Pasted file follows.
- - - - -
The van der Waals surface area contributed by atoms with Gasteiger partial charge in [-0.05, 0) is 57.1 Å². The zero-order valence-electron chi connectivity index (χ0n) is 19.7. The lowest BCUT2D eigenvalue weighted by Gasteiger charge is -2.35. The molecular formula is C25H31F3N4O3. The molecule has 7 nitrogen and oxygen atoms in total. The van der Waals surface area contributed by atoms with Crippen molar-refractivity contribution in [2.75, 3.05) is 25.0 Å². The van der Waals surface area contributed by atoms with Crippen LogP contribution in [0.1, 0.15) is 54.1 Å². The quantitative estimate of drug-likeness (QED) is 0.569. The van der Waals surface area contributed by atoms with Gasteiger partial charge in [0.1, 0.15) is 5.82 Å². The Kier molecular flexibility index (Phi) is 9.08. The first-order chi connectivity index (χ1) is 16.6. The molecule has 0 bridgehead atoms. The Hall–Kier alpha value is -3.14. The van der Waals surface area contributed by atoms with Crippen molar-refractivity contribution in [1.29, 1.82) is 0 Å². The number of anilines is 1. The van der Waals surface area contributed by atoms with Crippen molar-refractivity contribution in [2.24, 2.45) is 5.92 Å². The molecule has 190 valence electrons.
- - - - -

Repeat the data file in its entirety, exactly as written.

The van der Waals surface area contributed by atoms with Gasteiger partial charge in [-0.05, 0) is 57.1 Å². The zero-order valence-electron chi connectivity index (χ0n) is 19.7. The lowest BCUT2D eigenvalue weighted by Gasteiger charge is -2.35. The molecular formula is C25H31F3N4O3. The molecule has 7 nitrogen and oxygen atoms in total. The van der Waals surface area contributed by atoms with Crippen molar-refractivity contribution in [2.75, 3.05) is 25.0 Å². The van der Waals surface area contributed by atoms with Crippen LogP contribution in [0.1, 0.15) is 54.1 Å². The quantitative estimate of drug-likeness (QED) is 0.569. The van der Waals surface area contributed by atoms with Gasteiger partial charge in [0.1, 0.15) is 5.82 Å². The Kier molecular flexibility index (Phi) is 9.08. The first-order chi connectivity index (χ1) is 16.6. The molecule has 0 bridgehead atoms. The Hall–Kier alpha value is -3.14. The van der Waals surface area contributed by atoms with Crippen molar-refractivity contribution in [1.29, 1.82) is 0 Å². The number of anilines is 1. The van der Waals surface area contributed by atoms with Crippen molar-refractivity contribution in [2.24, 2.45) is 5.92 Å². The molecule has 190 valence electrons.